News Daily: Jaguar Land Rover job losses and Corbyn's election call

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Jaguar Land Rover to cut thousands of UK jobs
Vehicle manufacturer Jaguar Land Rover will announce later that it is cutting up to 5,000 jobs from its UK workforce, amid what industry insiders are calling a "perfect storm" for the company. A slump in Chinese sales and diesel sales, as well as concerns about UK competitiveness after Brexit, are behind the decision, according to BBC business editor Simon Jack.The redundancies are part of a ?2.5bn cost-cutting plan. Management, marketing and administrative jobs are expected to be hardest hit, but some production workers may be affected. Jaguar Land Rover has 40,000 employees in the UK. We take a look at what's been going wrong for the company.
Corbyn: General election answer to Brexit 'deadlock'
Theresa May is trying to persuade MPs to back her Brexit agreement with the EU ahead of next week's Commons vote. But Labour leader Jeremy Corbyn will say later that, if the "deadlock" can't be broken, a general election should be held. He will argue that only a government with a "renewed mandate" will win public support for any deal.The prime minister is trying to win some Labour MPs over to her plan by offering more safeguards on environmental protections and workers' rights. Thursday's Brexit debate will focus on agriculture and employment.
Meanwhile, Japanese Prime Minister Shinzo Abe will be in Downing Street for talks with Mrs May. He's expected to warn that a disorderly Brexit will be damaging for the 1,000 Japanese firms with operations in the UK.Polling guru Sir John Curtice looks at what voters want MPs to do next about Brexit. And here's our very simple guide to all the issues.
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'Worst Christmas trade in decade' for shops
The word from the high street was already that last Christmas was bad for trade. Now the British Retail Consortium has confirmed it was the worst December performance by shops since 2008. On a like-for-like basis, UK retail sales decreased by 0.7% from December 2017, it added.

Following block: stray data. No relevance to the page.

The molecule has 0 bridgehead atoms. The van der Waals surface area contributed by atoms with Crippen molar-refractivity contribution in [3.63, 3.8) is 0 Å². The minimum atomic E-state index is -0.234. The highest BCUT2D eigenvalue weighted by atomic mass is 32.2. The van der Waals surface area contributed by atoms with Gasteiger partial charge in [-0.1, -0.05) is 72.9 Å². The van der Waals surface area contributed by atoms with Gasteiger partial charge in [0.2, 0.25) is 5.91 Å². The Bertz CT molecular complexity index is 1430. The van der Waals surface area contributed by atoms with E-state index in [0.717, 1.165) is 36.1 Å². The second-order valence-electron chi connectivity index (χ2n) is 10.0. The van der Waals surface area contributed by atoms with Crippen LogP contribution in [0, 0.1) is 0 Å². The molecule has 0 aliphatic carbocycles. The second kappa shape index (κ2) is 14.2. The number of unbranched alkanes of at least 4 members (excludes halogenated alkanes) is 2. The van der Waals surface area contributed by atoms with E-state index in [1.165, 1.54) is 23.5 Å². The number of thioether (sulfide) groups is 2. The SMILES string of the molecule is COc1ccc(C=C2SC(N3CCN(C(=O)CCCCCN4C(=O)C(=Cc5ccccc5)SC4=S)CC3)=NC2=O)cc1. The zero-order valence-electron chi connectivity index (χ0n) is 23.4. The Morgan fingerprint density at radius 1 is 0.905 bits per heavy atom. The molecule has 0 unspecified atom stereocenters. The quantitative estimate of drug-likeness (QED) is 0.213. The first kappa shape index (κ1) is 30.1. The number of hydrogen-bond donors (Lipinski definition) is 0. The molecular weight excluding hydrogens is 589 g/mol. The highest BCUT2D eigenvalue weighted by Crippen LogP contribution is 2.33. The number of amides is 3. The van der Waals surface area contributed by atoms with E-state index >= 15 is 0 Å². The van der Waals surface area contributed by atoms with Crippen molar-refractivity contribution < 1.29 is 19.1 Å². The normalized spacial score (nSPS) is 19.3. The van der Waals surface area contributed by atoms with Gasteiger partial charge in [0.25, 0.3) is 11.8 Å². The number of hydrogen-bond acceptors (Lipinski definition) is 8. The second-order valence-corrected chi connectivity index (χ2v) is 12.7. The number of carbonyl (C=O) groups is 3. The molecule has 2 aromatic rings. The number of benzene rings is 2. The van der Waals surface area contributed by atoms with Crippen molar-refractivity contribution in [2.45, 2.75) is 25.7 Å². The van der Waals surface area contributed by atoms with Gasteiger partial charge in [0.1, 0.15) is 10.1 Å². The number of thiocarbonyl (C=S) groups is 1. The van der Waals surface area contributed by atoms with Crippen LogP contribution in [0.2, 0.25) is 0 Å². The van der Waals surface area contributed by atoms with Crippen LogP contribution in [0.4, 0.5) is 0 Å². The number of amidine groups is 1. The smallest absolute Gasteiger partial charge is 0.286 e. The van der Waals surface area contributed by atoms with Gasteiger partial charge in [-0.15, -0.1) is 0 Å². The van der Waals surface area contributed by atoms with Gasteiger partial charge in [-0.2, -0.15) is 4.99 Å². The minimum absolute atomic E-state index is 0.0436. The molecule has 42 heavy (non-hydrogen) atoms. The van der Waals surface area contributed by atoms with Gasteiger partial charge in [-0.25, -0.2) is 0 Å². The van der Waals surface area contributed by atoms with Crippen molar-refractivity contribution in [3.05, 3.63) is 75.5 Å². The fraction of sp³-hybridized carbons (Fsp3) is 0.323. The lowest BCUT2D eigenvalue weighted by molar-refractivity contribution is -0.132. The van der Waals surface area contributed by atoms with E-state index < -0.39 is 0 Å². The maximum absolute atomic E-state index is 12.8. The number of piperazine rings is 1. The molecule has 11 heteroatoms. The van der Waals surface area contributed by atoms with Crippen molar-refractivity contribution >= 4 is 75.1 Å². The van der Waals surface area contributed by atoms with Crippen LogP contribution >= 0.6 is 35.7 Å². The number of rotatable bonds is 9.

How not to fail at new year's resolutions
By Edwina Langley, BBC ThreeNew year's resolutions are believed to date back 4,000 years to the ancient Babylonians. At the start of a new year, Babylonians would vow to the gods that they would settle their debts, and, in return, the gods would offer support for the year ahead. The Babylonians' new year, however, started in March, arguably a more uplifting time of year to address self-improvement than in cold, cruel January.Read the full article
What the papers say
Commons Speaker John Bercow's decision to allow a vote over MPs' powers regarding a potential Brexit plan B - which the government lost - dominates some front pages. The Daily Mail declares Mr Bercow was "out of order", while the Sun's headline calls him "Speaker of the devil". Meanwhile, the Guardian says Theresa May's power is "ebbing away" as the debate on her Brexit deal continues. But the Financial Times reports that the prime minister is ready to offer MPs a veto on the Northern Ireland backstop. Away from Brexit, Metro speculates as to the size of the divorce payout awaiting Amazon boss Jeff Bezos, the world's richest man.
Daily digest
Jayden Moodie stabbing Police find car believed to be involved in murder of 14-year-oldHarvey Weinstein Ashley Judd's sexual harassment claim against Hollywood mogul dismissedLorry driver arrest Man, 42, questioned after 27 suspected migrants found in back of vehicle'Bye-bye' Trump walks out of shutdown talks with Democratic leadersCES 2019 "Award-winning" sex toy for women withdrawn from show
If you see one thing today
Stalin's purge of Soviet doctors
If you listen to one thing today
Sir David Attenborough on storytelling
If you read one thing today
The brutal secret of school sport initiations
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09:30 Transport Secretary Chris Grayling is expected to face complaints over rail fare rises when he answers questions from MPs.22:45 Fiona Bruce hosts BBC One's Question Time for the first time, having taken over from David Dimbleby.
On this day
1979 Prime Minister James Callaghan flies back into strike-torn Britain denying claims the country is in "chaos".
From elsewhere
The misery of Edvard Munch (Daily Mail)Burnout isn't just a millennial plague (Slate)Gumbo is dead. Long live gumbo (New York Times)600 responses to dad's dating ad for sons (New Zealand Herald)
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